• Expressions of urgency or immediate requests for action. Scammers want you to act before you think, so they create a sense of urgency and a fear of consequences. Don't fall for it.
  • Spelling or grammatical errors. Many phishing scammers are from outside the U.S., so their English may not be perfect. Misspelled words, misused pronouns and other errors can be a sign of phishing.

Protect Yourself

What should you do if you suspect you've received a phishing email? How can you protect yourself?

  • Never email sensitive personal or financial information. says email is just not a secure way to send information.
  • Use updated anti-virus software. Software with an anti-phishing filter can help prevent these emails from ever reaching your inbox.
  • Don't click any links in a suspected phishing email. Stop and check the web address first by hovering your cursor over the link. Never simply click on a link, as even this act can invite malware, or malicious software, into your system. Look at the URL carefully. Fraudulent web addresses often substitute extra words or dots where the real URL doesn’t have them.
  • Contact the purported sender directly. If the email claims to come from your bank or another trusted company, go to that organization's official website directly by typing the URL into your browser's address bar. If the email claims to be from someone you know, call that person directly.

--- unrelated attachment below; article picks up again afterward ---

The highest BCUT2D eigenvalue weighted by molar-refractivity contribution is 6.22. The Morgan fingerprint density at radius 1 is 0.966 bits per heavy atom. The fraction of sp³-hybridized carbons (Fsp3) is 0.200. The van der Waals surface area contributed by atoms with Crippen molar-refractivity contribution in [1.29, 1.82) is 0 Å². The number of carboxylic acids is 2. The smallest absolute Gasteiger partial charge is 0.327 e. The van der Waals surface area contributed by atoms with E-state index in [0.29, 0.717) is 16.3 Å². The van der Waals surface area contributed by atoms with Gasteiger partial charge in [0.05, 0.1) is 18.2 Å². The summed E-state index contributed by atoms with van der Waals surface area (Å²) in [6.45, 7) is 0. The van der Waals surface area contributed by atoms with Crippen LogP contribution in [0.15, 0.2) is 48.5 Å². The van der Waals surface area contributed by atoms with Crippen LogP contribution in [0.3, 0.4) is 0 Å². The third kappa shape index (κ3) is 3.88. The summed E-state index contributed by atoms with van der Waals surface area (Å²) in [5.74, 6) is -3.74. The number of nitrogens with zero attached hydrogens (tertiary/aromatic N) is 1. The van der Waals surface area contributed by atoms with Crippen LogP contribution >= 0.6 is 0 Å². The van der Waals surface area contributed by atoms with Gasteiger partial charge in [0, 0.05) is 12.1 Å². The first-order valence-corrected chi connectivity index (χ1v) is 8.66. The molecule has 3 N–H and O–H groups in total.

• Never type personal information or passwords into a website unless you typed in the company's web address directly. You should also look for signals that the site is secure, such as a web address that begins with "https."
  • Be cautious about downloading attachments from emails. Such attachments can sometimes contain viruses or other malware, according to
  • Look into identity restoration coverage. Falling victim to phishing can often mean that you become an identity theft victim, as well. Identity restoration coverage can help repair any damage to your identity if you become an identity theft victim.

If You Are Victimized

So, what should you do if you believe you've fallen victim to a phishing scam? suggests these steps:

  • File a report with the Federal Trade Commission. Visit the FTC's website at
  • Protect your identity. If you've been tricked into revealing your personal information to a phisher, take steps to protect yourself from identity theft. Monitor your bank statements, credit reports and other financial documents for any sign of fraudulent activity.

If you are looking for more resources, the Anti-Phishing Working Group (APWG) and United States Computer Emergency Readiness Team (US-CERT) are two respected organizations designed to help disseminate impartial information regarding what the public can do to protect itself from phishing and computer scamming. You can even sign up with both organizations to receive alerts and updates. Vigilance can help you protect yourself from phishing scams.

Thinking about identity restoration coverage? Talk to an Allstate agent today.

Published: May 2013

Coverage subject to terms, conditions and availability. Policy issuance is subject to qualifications. Allstate Property and Casualty Insurance Company, Allstate Fire and Casualty Insurance Company, Allstate Indemnity Company, Allstate New Jersey Property and Casualty Insurance Company.  © 2016 Allstate Insurance Company, Northbrook, IL.